RESIDENTS are rallying against moves by the far-right organisation Britain First which is putting up a candidate to stand in Weymouth in the local elections.

Ken Kearsey's campaigning in the Littlemoor and Preston division for the new Dorset Council has sparked a backlash.

Opponents of Britain First will meet at Littlemoor today and distribute their own leaflets.

It comes as Mr Kearsey, who refers to himself in his election leaflet as a ‘committed Christian’, looks set to have his commission withdrawn from the Church of England.

He was recently commissioned as a lay pastoral assistant – but Bishop of Sherborne, the Rt Revd Karen Gorham, has written to him explaining this will be withdrawn if he continues to be a member of Britain First. Mr Kearsey was due to complete his vows on Palm Sunday.

The Bishop told him in a letter: “I was very much looking forward to being with you on Palm Sunday, however, am relieved that this has come to light beforehand and the incompatibility of beliefs acknowledged. At a time when we are seeking mutual respect, tolerance and love amongst people of different faiths to counter hatred, particularly in the light of what has happened in New Zealand, you will hopefully understand why I need to write this letter.”

The diocese said in a statement: "(Britain First) has been criticised by every major Christian denomination in the UK as is their ‘so called’ claim to be defenders of Christian values, demonstrated by a hatred of Islam.

“We in the Diocese of Salisbury want to make it absolutely clear that the established and local Church wants nothing to do with anything which incites hatred, and spreads fear and mistrust."

Meanwhile, a new community group, Stand Up to Racism, has been established in response to Mr Kearsey standing in the election.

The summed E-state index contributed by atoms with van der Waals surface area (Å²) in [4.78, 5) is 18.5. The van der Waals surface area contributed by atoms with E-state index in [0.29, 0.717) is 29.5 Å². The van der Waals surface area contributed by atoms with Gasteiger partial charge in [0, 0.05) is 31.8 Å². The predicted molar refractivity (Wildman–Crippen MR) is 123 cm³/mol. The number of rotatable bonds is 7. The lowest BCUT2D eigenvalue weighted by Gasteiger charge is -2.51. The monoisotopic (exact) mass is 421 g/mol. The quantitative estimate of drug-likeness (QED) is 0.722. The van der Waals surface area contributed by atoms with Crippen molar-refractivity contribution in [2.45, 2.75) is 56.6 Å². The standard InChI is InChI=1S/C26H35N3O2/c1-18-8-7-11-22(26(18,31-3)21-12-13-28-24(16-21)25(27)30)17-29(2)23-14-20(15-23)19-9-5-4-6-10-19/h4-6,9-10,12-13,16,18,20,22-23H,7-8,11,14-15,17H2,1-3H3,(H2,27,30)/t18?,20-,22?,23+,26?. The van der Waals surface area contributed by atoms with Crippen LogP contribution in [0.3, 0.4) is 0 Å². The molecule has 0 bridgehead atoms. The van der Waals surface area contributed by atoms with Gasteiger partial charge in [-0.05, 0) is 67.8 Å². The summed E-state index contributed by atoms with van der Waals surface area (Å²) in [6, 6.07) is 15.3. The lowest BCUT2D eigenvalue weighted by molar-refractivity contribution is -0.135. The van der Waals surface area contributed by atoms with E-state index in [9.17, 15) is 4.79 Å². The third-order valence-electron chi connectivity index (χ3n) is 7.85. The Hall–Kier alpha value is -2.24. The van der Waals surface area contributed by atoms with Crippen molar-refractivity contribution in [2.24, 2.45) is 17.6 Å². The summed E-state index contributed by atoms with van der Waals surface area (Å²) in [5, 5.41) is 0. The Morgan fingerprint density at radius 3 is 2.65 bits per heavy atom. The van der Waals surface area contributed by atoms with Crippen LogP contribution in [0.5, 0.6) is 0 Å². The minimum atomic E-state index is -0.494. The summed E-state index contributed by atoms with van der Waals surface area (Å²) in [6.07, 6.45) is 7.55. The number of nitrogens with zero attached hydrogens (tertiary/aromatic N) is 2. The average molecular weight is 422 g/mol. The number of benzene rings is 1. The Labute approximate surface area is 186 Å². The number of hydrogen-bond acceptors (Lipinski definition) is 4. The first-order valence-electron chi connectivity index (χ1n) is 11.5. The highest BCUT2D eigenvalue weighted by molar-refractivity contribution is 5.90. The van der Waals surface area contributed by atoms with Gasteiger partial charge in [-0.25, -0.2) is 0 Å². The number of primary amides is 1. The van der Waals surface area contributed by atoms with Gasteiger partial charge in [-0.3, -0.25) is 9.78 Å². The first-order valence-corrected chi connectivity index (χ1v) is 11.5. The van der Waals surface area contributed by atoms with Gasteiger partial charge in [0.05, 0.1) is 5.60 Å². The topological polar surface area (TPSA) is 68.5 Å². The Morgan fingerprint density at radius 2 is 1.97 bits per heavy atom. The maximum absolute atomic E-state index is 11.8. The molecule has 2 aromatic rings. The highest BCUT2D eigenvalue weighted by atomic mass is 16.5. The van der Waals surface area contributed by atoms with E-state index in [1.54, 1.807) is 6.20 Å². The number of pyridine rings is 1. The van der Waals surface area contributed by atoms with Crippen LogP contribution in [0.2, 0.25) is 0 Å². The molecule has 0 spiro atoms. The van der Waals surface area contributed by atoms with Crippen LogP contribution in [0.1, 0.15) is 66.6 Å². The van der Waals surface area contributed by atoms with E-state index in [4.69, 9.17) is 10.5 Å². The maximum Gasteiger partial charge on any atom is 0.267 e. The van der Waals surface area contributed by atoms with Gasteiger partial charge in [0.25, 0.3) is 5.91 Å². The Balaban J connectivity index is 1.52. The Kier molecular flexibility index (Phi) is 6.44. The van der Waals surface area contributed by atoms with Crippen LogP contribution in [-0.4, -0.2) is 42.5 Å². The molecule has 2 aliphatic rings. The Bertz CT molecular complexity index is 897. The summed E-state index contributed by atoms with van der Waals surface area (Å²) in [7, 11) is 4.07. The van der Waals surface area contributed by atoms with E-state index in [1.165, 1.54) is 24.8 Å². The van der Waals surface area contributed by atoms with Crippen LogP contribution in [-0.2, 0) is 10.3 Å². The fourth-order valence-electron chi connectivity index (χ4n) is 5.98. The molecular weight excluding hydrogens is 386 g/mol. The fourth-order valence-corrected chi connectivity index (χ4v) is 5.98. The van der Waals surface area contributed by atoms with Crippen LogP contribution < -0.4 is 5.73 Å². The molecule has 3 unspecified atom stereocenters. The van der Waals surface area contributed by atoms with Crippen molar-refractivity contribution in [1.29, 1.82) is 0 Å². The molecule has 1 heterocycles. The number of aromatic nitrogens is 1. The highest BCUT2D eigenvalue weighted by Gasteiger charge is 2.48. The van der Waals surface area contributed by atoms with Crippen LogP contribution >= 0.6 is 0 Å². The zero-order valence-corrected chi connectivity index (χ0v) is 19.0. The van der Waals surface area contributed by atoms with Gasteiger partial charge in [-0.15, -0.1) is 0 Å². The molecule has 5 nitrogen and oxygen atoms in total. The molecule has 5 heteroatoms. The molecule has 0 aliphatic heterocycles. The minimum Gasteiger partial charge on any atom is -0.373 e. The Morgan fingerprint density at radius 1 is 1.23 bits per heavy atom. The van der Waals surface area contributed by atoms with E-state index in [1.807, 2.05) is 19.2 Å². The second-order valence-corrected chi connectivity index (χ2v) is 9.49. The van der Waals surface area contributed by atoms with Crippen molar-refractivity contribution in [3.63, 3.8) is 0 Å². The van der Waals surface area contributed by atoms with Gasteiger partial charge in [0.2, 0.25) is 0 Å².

Members will gather at 1pm today at St Francis' Church, Littlemoor before distributing leaflets to houses to “inform residents of the dangers” of Britain First.

Vicar at St Francis', the Rev Lorraine Dobbins, said that as well as Britain First's ideology being at odds with Christian values of tolerance and respect, she is concerned that Mr Kearsey has so far not been involved in the local community – and that his election leaflets do not give details of how he would help people living in the area.

Rev Dobbins added: “We are called to love all our neighbours, to make for peace and seek the common good, while the actions of this organisation are deeply provocative, self-serving and not in any way recognisable as actions motivated by Christian faith.”

Philip Marfleet, on behalf of the Stand up to Racism - Dorset group, hopes people will come together today to deliver the leaflets.

“The purpose is to politely and peacefully inform residents about problems with racist interventions in the elections”, he said.

“The leaflet will invite people to meetings at the church this coming Monday.”

Mr Kearsey, who lives in Crossways, has responded to the letter from the Bishop of Sherborne.

He said in a statement from Britain First: I genuinely feel I am doing God's will. I am 100% committed to Britain First and I will not back down. I think it shows the Anglican Church in a very poor light, they will come out of this looking intolerant and bigoted. I never thought that I would be a martyr for the cause. What next?"

Mr Kearsey said in a letter to the Bishop: "I am very disappointed that you feel the need to challenge my claim to be a 'committed Christian'. I find this comment ill-judged and judgemental. I have faithfully served Our Lord for over 30 years since becoming a Christian in the 1980s.

"You mention the atrocity of the act of terrorism in New Zealand. Britain First of course condemns such senseless killings, recognising that violence breeds yet more violence."

In an update statement later, he said: "Just had a meeting with my vicar and church wardens and I have effectively been kicked out of my local church! It makes me even more determined to stand up for what is right. It's all worth it for Britain First and for our nation."